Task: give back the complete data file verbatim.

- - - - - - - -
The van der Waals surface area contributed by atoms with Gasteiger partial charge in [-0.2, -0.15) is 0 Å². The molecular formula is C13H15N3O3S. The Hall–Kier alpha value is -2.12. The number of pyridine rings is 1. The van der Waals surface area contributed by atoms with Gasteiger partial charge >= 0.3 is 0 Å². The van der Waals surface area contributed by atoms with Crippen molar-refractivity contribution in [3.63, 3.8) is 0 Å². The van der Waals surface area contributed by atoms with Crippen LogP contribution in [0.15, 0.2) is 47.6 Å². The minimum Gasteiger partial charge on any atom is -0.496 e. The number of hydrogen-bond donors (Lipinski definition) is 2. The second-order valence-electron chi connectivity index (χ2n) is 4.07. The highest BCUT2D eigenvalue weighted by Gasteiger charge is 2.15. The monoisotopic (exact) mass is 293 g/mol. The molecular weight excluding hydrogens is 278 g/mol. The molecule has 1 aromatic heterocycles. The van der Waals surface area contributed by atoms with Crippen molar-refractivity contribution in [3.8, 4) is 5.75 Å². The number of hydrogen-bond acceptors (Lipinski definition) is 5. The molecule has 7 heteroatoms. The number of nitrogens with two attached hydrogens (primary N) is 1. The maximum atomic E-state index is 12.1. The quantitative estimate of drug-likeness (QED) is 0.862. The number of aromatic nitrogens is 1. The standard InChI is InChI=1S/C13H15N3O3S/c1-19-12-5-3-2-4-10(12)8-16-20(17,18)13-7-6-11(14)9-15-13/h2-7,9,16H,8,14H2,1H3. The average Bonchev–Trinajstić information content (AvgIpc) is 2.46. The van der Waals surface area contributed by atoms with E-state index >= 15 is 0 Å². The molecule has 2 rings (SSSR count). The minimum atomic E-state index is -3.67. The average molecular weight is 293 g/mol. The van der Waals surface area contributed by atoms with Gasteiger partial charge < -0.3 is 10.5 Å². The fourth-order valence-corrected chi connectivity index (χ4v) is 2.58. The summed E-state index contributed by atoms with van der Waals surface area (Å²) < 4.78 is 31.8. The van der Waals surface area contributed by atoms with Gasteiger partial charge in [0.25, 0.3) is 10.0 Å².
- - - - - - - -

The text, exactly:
The van der Waals surface area contributed by atoms with Gasteiger partial charge in [-0.2, -0.15) is 0 Å². The molecular formula is C13H15N3O3S. The Hall–Kier alpha value is -2.12. The number of pyridine rings is 1. The van der Waals surface area contributed by atoms with Gasteiger partial charge >= 0.3 is 0 Å². The van der Waals surface area contributed by atoms with Crippen molar-refractivity contribution in [3.63, 3.8) is 0 Å². The van der Waals surface area contributed by atoms with Crippen LogP contribution in [0.15, 0.2) is 47.6 Å². The minimum Gasteiger partial charge on any atom is -0.496 e. The number of hydrogen-bond donors (Lipinski definition) is 2. The second-order valence-electron chi connectivity index (χ2n) is 4.07. The highest BCUT2D eigenvalue weighted by Gasteiger charge is 2.15. The monoisotopic (exact) mass is 293 g/mol. The molecular weight excluding hydrogens is 278 g/mol. The molecule has 1 aromatic heterocycles. The van der Waals surface area contributed by atoms with Crippen molar-refractivity contribution in [3.8, 4) is 5.75 Å². The number of hydrogen-bond acceptors (Lipinski definition) is 5. The molecule has 7 heteroatoms. The number of nitrogens with two attached hydrogens (primary N) is 1. The maximum atomic E-state index is 12.1. The quantitative estimate of drug-likeness (QED) is 0.862. The number of aromatic nitrogens is 1. The standard InChI is InChI=1S/C13H15N3O3S/c1-19-12-5-3-2-4-10(12)8-16-20(17,18)13-7-6-11(14)9-15-13/h2-7,9,16H,8,14H2,1H3. The average Bonchev–Trinajstić information content (AvgIpc) is 2.46. The van der Waals surface area contributed by atoms with E-state index >= 15 is 0 Å². The molecule has 2 rings (SSSR count). The minimum atomic E-state index is -3.67. The average molecular weight is 293 g/mol. The van der Waals surface area contributed by atoms with Gasteiger partial charge < -0.3 is 10.5 Å². The fourth-order valence-corrected chi connectivity index (χ4v) is 2.58. The summed E-state index contributed by atoms with van der Waals surface area (Å²) < 4.78 is 31.8. The van der Waals surface area contributed by atoms with Gasteiger partial charge in [0.25, 0.3) is 10.0 Å².